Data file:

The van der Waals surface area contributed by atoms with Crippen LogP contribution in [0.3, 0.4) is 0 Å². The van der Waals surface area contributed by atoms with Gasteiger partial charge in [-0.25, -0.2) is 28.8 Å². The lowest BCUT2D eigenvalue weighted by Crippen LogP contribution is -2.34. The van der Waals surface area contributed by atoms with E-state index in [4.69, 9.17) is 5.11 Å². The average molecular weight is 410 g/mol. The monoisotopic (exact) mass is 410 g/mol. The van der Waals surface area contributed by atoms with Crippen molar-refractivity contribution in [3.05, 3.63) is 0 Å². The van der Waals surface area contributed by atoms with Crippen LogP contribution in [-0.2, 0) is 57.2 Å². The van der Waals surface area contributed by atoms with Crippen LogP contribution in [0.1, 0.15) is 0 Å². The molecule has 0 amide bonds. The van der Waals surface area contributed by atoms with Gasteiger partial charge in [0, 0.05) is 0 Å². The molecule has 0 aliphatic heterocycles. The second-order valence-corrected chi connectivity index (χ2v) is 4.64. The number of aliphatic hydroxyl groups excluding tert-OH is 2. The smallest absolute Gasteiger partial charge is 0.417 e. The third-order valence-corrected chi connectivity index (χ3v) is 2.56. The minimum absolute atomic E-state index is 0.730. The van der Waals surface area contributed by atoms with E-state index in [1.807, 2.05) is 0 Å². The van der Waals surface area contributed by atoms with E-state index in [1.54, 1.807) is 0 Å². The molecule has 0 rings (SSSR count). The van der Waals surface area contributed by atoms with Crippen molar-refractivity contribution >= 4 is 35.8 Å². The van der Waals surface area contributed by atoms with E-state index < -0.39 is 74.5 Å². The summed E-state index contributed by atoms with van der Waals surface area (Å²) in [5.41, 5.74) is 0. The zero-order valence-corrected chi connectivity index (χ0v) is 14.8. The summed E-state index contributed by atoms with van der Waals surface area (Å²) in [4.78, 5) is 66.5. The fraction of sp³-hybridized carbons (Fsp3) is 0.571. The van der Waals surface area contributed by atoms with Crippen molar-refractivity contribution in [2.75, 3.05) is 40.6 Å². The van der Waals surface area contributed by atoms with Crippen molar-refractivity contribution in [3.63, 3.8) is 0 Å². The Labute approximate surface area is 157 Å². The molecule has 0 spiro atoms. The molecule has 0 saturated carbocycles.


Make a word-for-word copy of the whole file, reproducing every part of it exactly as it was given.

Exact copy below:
The van der Waals surface area contributed by atoms with Crippen LogP contribution in [0.3, 0.4) is 0 Å². The van der Waals surface area contributed by atoms with Gasteiger partial charge in [-0.25, -0.2) is 28.8 Å². The lowest BCUT2D eigenvalue weighted by Crippen LogP contribution is -2.34. The van der Waals surface area contributed by atoms with E-state index in [4.69, 9.17) is 5.11 Å². The average molecular weight is 410 g/mol. The monoisotopic (exact) mass is 410 g/mol. The van der Waals surface area contributed by atoms with Crippen molar-refractivity contribution in [3.05, 3.63) is 0 Å². The van der Waals surface area contributed by atoms with Crippen LogP contribution in [-0.2, 0) is 57.2 Å². The van der Waals surface area contributed by atoms with Crippen LogP contribution in [0.1, 0.15) is 0 Å². The molecule has 0 amide bonds. The van der Waals surface area contributed by atoms with Gasteiger partial charge in [0, 0.05) is 0 Å². The molecule has 0 aliphatic heterocycles. The second-order valence-corrected chi connectivity index (χ2v) is 4.64. The number of aliphatic hydroxyl groups excluding tert-OH is 2. The smallest absolute Gasteiger partial charge is 0.417 e. The third-order valence-corrected chi connectivity index (χ3v) is 2.56. The minimum absolute atomic E-state index is 0.730. The van der Waals surface area contributed by atoms with E-state index in [1.807, 2.05) is 0 Å². The van der Waals surface area contributed by atoms with E-state index in [1.54, 1.807) is 0 Å². The molecule has 0 rings (SSSR count). The van der Waals surface area contributed by atoms with Crippen molar-refractivity contribution >= 4 is 35.8 Å². The van der Waals surface area contributed by atoms with E-state index < -0.39 is 74.5 Å². The summed E-state index contributed by atoms with van der Waals surface area (Å²) in [5.41, 5.74) is 0. The zero-order valence-corrected chi connectivity index (χ0v) is 14.8. The summed E-state index contributed by atoms with van der Waals surface area (Å²) in [4.78, 5) is 66.5. The fraction of sp³-hybridized carbons (Fsp3) is 0.571. The van der Waals surface area contributed by atoms with Crippen molar-refractivity contribution in [2.75, 3.05) is 40.6 Å². The van der Waals surface area contributed by atoms with Crippen molar-refractivity contribution in [3.63, 3.8) is 0 Å². The Labute approximate surface area is 157 Å². The molecule has 0 spiro atoms. The molecule has 0 saturated carbocycles.